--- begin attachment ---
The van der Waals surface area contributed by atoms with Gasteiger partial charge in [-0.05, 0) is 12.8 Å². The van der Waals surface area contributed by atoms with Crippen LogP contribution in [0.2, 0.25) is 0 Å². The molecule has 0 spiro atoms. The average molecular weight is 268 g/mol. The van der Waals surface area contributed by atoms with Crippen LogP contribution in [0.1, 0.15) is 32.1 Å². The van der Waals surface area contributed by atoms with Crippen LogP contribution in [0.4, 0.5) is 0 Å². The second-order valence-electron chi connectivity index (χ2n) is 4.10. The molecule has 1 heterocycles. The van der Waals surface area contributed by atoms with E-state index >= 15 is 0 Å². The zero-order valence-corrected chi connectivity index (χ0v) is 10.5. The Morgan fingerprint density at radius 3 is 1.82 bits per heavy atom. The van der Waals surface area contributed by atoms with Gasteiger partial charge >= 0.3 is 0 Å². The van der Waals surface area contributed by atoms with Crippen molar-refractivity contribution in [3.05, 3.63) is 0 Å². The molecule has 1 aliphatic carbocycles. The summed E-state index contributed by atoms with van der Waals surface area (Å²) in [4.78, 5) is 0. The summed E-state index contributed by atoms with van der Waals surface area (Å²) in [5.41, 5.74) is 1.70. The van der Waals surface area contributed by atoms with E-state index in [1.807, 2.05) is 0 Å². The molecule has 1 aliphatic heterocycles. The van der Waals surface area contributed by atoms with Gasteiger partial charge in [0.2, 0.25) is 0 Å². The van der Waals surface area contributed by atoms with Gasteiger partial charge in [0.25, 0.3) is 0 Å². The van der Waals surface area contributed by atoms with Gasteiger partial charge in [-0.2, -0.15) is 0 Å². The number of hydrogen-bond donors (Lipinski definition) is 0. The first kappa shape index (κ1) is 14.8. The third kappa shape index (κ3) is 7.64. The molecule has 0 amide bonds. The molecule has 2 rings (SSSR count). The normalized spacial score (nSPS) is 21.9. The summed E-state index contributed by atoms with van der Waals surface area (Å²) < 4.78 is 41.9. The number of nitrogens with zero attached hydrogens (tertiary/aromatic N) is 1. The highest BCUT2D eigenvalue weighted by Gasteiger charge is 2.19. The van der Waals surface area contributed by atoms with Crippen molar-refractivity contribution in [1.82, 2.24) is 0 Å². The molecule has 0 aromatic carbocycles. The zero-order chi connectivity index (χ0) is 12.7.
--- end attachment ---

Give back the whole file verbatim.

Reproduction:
The van der Waals surface area contributed by atoms with Gasteiger partial charge in [-0.05, 0) is 12.8 Å². The van der Waals surface area contributed by atoms with Crippen LogP contribution in [0.2, 0.25) is 0 Å². The molecule has 0 spiro atoms. The average molecular weight is 268 g/mol. The van der Waals surface area contributed by atoms with Crippen LogP contribution in [0.1, 0.15) is 32.1 Å². The van der Waals surface area contributed by atoms with Crippen LogP contribution in [0.4, 0.5) is 0 Å². The second-order valence-electron chi connectivity index (χ2n) is 4.10. The molecule has 1 heterocycles. The van der Waals surface area contributed by atoms with E-state index >= 15 is 0 Å². The zero-order valence-corrected chi connectivity index (χ0v) is 10.5. The Morgan fingerprint density at radius 3 is 1.82 bits per heavy atom. The van der Waals surface area contributed by atoms with Gasteiger partial charge >= 0.3 is 0 Å². The van der Waals surface area contributed by atoms with Crippen molar-refractivity contribution in [3.05, 3.63) is 0 Å². The molecule has 1 aliphatic carbocycles. The summed E-state index contributed by atoms with van der Waals surface area (Å²) in [4.78, 5) is 0. The summed E-state index contributed by atoms with van der Waals surface area (Å²) in [5.41, 5.74) is 1.70. The van der Waals surface area contributed by atoms with E-state index in [1.807, 2.05) is 0 Å². The molecule has 1 aliphatic heterocycles. The van der Waals surface area contributed by atoms with Gasteiger partial charge in [0.2, 0.25) is 0 Å². The van der Waals surface area contributed by atoms with Gasteiger partial charge in [0.25, 0.3) is 0 Å². The van der Waals surface area contributed by atoms with Gasteiger partial charge in [-0.2, -0.15) is 0 Å². The number of hydrogen-bond donors (Lipinski definition) is 0. The first kappa shape index (κ1) is 14.8. The third kappa shape index (κ3) is 7.64. The molecule has 0 amide bonds. The molecule has 2 rings (SSSR count). The normalized spacial score (nSPS) is 21.9. The summed E-state index contributed by atoms with van der Waals surface area (Å²) < 4.78 is 41.9. The number of nitrogens with zero attached hydrogens (tertiary/aromatic N) is 1. The highest BCUT2D eigenvalue weighted by Gasteiger charge is 2.19. The van der Waals surface area contributed by atoms with Crippen molar-refractivity contribution in [1.82, 2.24) is 0 Å². The molecule has 0 aromatic carbocycles. The zero-order chi connectivity index (χ0) is 12.7.